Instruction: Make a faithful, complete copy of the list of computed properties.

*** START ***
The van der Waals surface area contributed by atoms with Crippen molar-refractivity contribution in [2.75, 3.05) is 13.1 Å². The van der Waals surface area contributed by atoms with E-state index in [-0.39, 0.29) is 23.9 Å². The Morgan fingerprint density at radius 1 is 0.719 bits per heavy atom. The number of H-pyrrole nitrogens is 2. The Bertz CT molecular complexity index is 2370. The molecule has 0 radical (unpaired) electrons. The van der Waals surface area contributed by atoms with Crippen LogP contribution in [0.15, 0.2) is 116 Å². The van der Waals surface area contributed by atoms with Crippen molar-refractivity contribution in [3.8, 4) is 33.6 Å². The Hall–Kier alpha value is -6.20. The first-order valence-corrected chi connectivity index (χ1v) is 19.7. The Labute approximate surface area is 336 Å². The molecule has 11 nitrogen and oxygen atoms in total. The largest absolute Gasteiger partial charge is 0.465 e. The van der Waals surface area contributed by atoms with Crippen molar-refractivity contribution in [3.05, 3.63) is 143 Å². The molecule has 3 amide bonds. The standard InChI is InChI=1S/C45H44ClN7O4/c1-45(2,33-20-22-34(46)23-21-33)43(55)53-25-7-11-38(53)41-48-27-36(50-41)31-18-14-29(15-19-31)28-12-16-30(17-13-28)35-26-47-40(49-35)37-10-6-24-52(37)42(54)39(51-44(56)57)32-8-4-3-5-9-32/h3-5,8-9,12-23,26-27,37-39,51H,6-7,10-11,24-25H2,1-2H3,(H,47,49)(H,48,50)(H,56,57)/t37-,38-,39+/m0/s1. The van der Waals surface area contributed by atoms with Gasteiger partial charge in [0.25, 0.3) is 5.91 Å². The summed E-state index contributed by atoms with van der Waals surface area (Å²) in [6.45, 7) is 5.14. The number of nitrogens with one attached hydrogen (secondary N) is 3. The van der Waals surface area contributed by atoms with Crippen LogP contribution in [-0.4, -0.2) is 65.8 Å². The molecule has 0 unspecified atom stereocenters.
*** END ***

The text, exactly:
The van der Waals surface area contributed by atoms with Crippen molar-refractivity contribution in [2.75, 3.05) is 13.1 Å². The van der Waals surface area contributed by atoms with E-state index in [-0.39, 0.29) is 23.9 Å². The Morgan fingerprint density at radius 1 is 0.719 bits per heavy atom. The number of H-pyrrole nitrogens is 2. The Bertz CT molecular complexity index is 2370. The molecule has 0 radical (unpaired) electrons. The van der Waals surface area contributed by atoms with Crippen LogP contribution in [0.15, 0.2) is 116 Å². The van der Waals surface area contributed by atoms with Crippen molar-refractivity contribution in [3.8, 4) is 33.6 Å². The Hall–Kier alpha value is -6.20. The first-order valence-corrected chi connectivity index (χ1v) is 19.7. The Labute approximate surface area is 336 Å². The molecule has 11 nitrogen and oxygen atoms in total. The largest absolute Gasteiger partial charge is 0.465 e. The van der Waals surface area contributed by atoms with Crippen molar-refractivity contribution in [3.05, 3.63) is 143 Å². The molecule has 3 amide bonds. The standard InChI is InChI=1S/C45H44ClN7O4/c1-45(2,33-20-22-34(46)23-21-33)43(55)53-25-7-11-38(53)41-48-27-36(50-41)31-18-14-29(15-19-31)28-12-16-30(17-13-28)35-26-47-40(49-35)37-10-6-24-52(37)42(54)39(51-44(56)57)32-8-4-3-5-9-32/h3-5,8-9,12-23,26-27,37-39,51H,6-7,10-11,24-25H2,1-2H3,(H,47,49)(H,48,50)(H,56,57)/t37-,38-,39+/m0/s1. The van der Waals surface area contributed by atoms with Gasteiger partial charge in [0.25, 0.3) is 5.91 Å². The summed E-state index contributed by atoms with van der Waals surface area (Å²) in [6.45, 7) is 5.14. The number of nitrogens with one attached hydrogen (secondary N) is 3. The van der Waals surface area contributed by atoms with Crippen LogP contribution in [-0.4, -0.2) is 65.8 Å². The molecule has 0 unspecified atom stereocenters.